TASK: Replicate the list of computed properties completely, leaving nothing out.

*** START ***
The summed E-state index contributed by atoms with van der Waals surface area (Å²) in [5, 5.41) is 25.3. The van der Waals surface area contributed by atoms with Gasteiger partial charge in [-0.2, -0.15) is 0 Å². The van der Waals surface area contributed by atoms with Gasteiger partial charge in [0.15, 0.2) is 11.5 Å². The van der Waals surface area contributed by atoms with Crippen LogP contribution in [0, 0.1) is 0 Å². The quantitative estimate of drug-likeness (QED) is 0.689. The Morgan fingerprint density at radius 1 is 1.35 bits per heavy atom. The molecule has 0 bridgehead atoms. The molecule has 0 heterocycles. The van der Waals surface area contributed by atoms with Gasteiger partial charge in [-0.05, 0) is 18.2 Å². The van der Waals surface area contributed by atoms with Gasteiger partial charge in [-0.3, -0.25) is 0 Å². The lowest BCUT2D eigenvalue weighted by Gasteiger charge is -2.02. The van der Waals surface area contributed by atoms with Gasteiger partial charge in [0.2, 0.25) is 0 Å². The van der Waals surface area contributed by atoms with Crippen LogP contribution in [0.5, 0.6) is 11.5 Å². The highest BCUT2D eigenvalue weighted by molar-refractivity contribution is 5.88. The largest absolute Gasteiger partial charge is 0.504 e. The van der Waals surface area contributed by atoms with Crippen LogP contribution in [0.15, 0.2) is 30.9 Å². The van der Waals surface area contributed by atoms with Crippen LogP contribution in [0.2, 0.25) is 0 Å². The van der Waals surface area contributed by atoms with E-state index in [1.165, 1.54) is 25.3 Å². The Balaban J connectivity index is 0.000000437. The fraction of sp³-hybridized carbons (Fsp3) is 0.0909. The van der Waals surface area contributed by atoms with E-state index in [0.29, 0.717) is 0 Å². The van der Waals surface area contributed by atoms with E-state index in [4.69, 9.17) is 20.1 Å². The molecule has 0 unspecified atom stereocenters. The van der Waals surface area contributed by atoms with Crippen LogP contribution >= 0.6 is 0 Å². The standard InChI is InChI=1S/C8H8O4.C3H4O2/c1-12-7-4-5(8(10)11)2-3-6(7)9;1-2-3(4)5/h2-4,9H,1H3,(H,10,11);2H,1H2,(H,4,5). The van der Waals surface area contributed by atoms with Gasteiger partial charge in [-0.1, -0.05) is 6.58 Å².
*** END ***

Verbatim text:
The summed E-state index contributed by atoms with van der Waals surface area (Å²) in [5, 5.41) is 25.3. The van der Waals surface area contributed by atoms with Gasteiger partial charge in [-0.2, -0.15) is 0 Å². The van der Waals surface area contributed by atoms with Gasteiger partial charge in [0.15, 0.2) is 11.5 Å². The van der Waals surface area contributed by atoms with Crippen LogP contribution in [0, 0.1) is 0 Å². The quantitative estimate of drug-likeness (QED) is 0.689. The Morgan fingerprint density at radius 1 is 1.35 bits per heavy atom. The molecule has 0 bridgehead atoms. The molecule has 0 heterocycles. The van der Waals surface area contributed by atoms with Gasteiger partial charge in [-0.05, 0) is 18.2 Å². The van der Waals surface area contributed by atoms with Gasteiger partial charge in [-0.3, -0.25) is 0 Å². The lowest BCUT2D eigenvalue weighted by Gasteiger charge is -2.02. The van der Waals surface area contributed by atoms with Gasteiger partial charge in [0.2, 0.25) is 0 Å². The van der Waals surface area contributed by atoms with Crippen LogP contribution in [0.5, 0.6) is 11.5 Å². The highest BCUT2D eigenvalue weighted by molar-refractivity contribution is 5.88. The largest absolute Gasteiger partial charge is 0.504 e. The van der Waals surface area contributed by atoms with Crippen LogP contribution in [0.15, 0.2) is 30.9 Å². The van der Waals surface area contributed by atoms with Crippen LogP contribution in [0.2, 0.25) is 0 Å². The van der Waals surface area contributed by atoms with E-state index in [1.165, 1.54) is 25.3 Å². The Balaban J connectivity index is 0.000000437. The fraction of sp³-hybridized carbons (Fsp3) is 0.0909. The van der Waals surface area contributed by atoms with E-state index in [0.29, 0.717) is 0 Å². The van der Waals surface area contributed by atoms with E-state index in [4.69, 9.17) is 20.1 Å². The molecule has 0 unspecified atom stereocenters. The van der Waals surface area contributed by atoms with Crippen LogP contribution >= 0.6 is 0 Å². The standard InChI is InChI=1S/C8H8O4.C3H4O2/c1-12-7-4-5(8(10)11)2-3-6(7)9;1-2-3(4)5/h2-4,9H,1H3,(H,10,11);2H,1H2,(H,4,5). The van der Waals surface area contributed by atoms with Gasteiger partial charge in [-0.1, -0.05) is 6.58 Å².